Further, I don’t know authors maintain the multitude of elements in their stories, and yet remain consisent. I have tried to organize my daydreams into an acceptible form for a novel, but they have always seemed to fracture and splinter within my mind, creating a plethora of frayed-strands and disjointed fragments.

Maybe it is the memory trip that Agent Pendergrast so often relies on. What if Preston and Child are actually telling us about their creative process when they describe Pendergrasts deep meditation.

When they weave the novel together, with the feints and intertwined characters, do they let Pendergrast himself show them the way the story unfolds?

Finally, the question that I have often asked myself. In the creative process, how much effort should I place on structure and method, and how much should I “let the block of wood tell me what it should be carved into”?

Luck

A client told me this past Thursday that luck was the moment “ability meets opportunity”. One of my old professors used to say that it was preparation and opportunity. I think ability and preparation are often married together when we feel lucky.

There must be a measure of ability given before that ability can be grown through preparation. It’s your starting stats in this adventure of life. For example, if I weren’t given the gift of life, if my parents hadn’t so generously given of themselves to care for me, I wouldn’t even be here at this moment. Therefore, we each have some ability. Just the fact that we are breathing, that you’re connected to the world wide web and reading this blog right now, you have some ability.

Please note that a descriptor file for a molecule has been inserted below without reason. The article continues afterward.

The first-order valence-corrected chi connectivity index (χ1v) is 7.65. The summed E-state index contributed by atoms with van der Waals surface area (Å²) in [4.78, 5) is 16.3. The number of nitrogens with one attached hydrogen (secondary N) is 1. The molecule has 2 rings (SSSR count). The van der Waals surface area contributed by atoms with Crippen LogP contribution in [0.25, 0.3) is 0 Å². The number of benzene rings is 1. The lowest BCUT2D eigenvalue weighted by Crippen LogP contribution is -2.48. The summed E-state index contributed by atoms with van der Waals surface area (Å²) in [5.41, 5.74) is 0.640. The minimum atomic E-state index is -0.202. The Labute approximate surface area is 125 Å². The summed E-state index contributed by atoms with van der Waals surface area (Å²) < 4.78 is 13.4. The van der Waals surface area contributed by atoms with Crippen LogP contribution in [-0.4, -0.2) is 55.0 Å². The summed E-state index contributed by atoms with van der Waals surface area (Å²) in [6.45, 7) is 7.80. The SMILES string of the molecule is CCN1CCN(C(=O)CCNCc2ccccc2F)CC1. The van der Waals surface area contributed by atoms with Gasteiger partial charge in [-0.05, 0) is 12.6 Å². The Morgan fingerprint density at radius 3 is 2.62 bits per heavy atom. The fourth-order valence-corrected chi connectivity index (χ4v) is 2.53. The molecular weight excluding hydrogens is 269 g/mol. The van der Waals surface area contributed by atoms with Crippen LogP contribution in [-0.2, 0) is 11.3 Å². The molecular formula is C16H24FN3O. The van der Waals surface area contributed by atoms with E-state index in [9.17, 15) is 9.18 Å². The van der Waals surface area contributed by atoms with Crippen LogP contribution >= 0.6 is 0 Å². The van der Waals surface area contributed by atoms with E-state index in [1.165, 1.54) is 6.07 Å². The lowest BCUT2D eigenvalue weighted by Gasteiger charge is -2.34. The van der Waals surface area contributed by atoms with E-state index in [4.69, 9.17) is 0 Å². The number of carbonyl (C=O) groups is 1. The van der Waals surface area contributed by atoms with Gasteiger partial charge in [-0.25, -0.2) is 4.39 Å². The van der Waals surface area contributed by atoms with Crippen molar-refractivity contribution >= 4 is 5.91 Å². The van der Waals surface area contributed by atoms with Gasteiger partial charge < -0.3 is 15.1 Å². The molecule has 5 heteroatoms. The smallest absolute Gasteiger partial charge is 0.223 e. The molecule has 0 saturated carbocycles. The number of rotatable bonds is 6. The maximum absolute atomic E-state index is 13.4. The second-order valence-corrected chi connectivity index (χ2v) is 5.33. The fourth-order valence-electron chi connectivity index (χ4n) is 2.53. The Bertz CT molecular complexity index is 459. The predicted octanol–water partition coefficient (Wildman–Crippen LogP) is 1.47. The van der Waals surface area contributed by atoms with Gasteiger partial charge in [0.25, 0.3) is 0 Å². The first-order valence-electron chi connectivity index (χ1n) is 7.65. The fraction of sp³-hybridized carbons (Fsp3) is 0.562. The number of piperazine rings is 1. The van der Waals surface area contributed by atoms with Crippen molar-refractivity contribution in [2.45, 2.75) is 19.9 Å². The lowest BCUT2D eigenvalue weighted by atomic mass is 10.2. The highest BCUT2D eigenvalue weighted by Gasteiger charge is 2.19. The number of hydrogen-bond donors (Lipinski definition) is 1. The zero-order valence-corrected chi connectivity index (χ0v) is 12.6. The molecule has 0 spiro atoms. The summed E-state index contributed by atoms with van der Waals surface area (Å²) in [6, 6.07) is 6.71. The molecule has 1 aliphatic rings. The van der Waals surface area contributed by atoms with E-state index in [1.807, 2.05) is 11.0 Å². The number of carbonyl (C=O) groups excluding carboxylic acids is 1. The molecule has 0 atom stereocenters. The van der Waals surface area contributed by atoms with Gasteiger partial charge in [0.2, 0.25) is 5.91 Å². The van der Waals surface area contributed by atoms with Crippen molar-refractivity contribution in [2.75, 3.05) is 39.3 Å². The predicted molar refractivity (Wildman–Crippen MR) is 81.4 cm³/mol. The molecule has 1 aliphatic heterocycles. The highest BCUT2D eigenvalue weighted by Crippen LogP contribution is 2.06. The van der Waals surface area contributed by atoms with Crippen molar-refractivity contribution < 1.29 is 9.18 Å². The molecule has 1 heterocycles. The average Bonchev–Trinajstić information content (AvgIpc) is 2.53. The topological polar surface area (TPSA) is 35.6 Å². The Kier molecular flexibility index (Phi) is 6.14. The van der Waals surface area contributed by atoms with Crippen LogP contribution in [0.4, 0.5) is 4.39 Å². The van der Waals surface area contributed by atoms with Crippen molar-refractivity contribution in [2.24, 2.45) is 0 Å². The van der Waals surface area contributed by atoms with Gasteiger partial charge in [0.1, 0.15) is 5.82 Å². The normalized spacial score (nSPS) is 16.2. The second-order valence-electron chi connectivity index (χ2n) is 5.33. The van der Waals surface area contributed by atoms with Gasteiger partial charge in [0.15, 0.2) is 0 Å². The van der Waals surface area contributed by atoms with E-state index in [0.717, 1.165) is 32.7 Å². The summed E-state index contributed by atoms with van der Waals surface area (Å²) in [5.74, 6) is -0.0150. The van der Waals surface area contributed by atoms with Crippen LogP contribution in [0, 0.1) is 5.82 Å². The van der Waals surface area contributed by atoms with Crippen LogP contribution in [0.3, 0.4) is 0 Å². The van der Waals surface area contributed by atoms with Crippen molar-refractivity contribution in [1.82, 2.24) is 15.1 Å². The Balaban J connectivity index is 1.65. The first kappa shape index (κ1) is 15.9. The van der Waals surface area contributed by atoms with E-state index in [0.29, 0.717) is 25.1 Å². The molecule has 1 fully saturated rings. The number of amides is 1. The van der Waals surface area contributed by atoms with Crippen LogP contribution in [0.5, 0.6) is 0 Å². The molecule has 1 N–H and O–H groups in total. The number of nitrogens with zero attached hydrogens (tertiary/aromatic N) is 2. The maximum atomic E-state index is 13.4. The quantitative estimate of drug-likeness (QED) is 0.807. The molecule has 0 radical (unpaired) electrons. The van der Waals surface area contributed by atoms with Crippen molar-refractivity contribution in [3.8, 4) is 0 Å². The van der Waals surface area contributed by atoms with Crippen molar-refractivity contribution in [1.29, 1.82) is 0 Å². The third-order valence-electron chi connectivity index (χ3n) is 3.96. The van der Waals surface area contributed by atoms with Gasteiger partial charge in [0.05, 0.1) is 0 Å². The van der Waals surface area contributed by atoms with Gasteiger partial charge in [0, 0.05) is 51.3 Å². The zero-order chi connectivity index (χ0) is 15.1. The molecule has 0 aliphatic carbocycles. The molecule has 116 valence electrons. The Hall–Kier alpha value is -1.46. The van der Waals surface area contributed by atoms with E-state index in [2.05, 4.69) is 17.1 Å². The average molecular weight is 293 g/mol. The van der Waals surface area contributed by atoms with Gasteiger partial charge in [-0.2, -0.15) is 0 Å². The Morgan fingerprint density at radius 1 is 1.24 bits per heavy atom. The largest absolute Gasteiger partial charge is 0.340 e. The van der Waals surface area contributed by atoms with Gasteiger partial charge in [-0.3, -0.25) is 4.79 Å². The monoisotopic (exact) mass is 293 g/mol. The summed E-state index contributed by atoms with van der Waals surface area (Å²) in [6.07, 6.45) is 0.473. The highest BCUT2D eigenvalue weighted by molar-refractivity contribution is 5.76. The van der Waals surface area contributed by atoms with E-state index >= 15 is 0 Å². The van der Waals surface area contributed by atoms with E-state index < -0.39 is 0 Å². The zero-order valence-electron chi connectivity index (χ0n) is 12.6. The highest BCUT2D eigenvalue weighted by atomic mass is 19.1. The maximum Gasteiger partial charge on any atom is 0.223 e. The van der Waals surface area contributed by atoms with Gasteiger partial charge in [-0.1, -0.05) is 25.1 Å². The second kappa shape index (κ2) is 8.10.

Ability seems pretty straightforward, you can (e.g. learn, listen, love, grow etc) or you can’t (e.g. be someone else, change the nucleic acid sequence coded in your every cell…).

Opportunity gets more complicated, because we often control other people’s access to opportunity. We don’t mess with their ability too much, but oh boy do we have influence on opportunity. To think of it from the perspective of Harry Potter, are you even invited to Hogwarts? What about the quidditch team? How about the Slug Club?

Am I the only one that felt the pain of Petunia when she didn’t get a letter and Lily her sister did?

Anyway, we can go a long way to making others feel lucky when we give them opportunities. And, just maybe, they will have the ability and preparation within themselves to match the opportunity. When that happens, when they get lucky, they rise to the occasion, and it’s a beautiful thing to see.

Sauna

I took a sauna (sow-nuh) today, in memory of my grandma Elaine, and I smiled at the old familiar burn within my nostrils. There were other gentleman sweating it out at the same time, one fellow was Latino and another Portuguese.

They seemed to experience the sauna differently. You see, grandma used to tell me about the sauna being my heritage, and we learned about the traditions, and the community, those old Finn’s had in regards to the sauna. For me it is always a memory of family and fun times. A place of joy.